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7 May

Self Awareness as a Barrier to Seeing

This article originally appeared in Outdoor Photography Canada – subscribe to the magazine to get my articles years before they appear here ūüėČ

One of the biggest hurdles I had to overcome as a photographer was me. I was constantly sabotaging my own progress in photography by worrying about how I looked to others. This wasn’t about fashion (I have none) or the gear I owned (I have too much) or whether my hair looked good (when I had hair); it was about my preoccupation with what others might think of my photos.

©Darwin Wiggett - oopoomoo.com

¬©Darwin Wiggett – The more self aware you are when you make images, the less likely you’ll make original work.

Whenever I went out shooting with others, I was always watching to see what they were photographing instead of concentrating on my own work. Were they seeing something I was missing? Were they using a lens I had not thought of? ‚ÄúWhat are those filters they are using?‚ÄĚ ‚ÄúThat is a weird angle of view, maybe I should try that!‚ÄĚ In short my head was full of constant distracting chatter and my insecurities had me watching everyone else instead of concentrating on just making images. I was in a self-imposed competition.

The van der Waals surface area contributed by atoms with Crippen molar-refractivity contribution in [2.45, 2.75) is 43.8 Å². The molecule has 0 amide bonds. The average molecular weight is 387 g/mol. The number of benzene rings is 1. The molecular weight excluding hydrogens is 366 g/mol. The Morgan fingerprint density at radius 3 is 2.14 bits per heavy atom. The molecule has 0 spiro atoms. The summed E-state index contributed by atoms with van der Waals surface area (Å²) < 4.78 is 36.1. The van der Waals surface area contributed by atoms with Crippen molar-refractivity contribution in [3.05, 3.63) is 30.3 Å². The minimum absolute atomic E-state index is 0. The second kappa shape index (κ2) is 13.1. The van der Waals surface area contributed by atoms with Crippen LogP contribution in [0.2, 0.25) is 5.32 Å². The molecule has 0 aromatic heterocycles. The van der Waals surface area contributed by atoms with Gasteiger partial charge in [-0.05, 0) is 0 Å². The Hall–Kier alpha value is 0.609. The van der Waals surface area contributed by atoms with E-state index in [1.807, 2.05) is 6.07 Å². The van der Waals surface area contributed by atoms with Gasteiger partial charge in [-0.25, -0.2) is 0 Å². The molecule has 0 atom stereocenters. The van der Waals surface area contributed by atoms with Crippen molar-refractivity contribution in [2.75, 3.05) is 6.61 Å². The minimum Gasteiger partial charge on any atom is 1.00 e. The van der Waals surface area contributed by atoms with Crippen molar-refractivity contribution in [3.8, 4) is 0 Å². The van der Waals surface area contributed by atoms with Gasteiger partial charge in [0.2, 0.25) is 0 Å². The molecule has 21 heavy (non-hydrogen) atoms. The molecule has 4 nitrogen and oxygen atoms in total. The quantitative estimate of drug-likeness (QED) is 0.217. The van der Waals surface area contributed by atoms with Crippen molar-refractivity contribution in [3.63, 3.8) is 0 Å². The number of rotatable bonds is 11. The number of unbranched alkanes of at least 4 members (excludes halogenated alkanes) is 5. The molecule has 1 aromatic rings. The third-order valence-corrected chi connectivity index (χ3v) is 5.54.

©Darwin Wiggett - oopoomoo.com

¬©Darwin Wiggett – This photo was made in direct competive response to the presence of a famous American photographer who was looking for Abraham Lake bubble photos. “I’ll show him – there is more here than just bubbles!”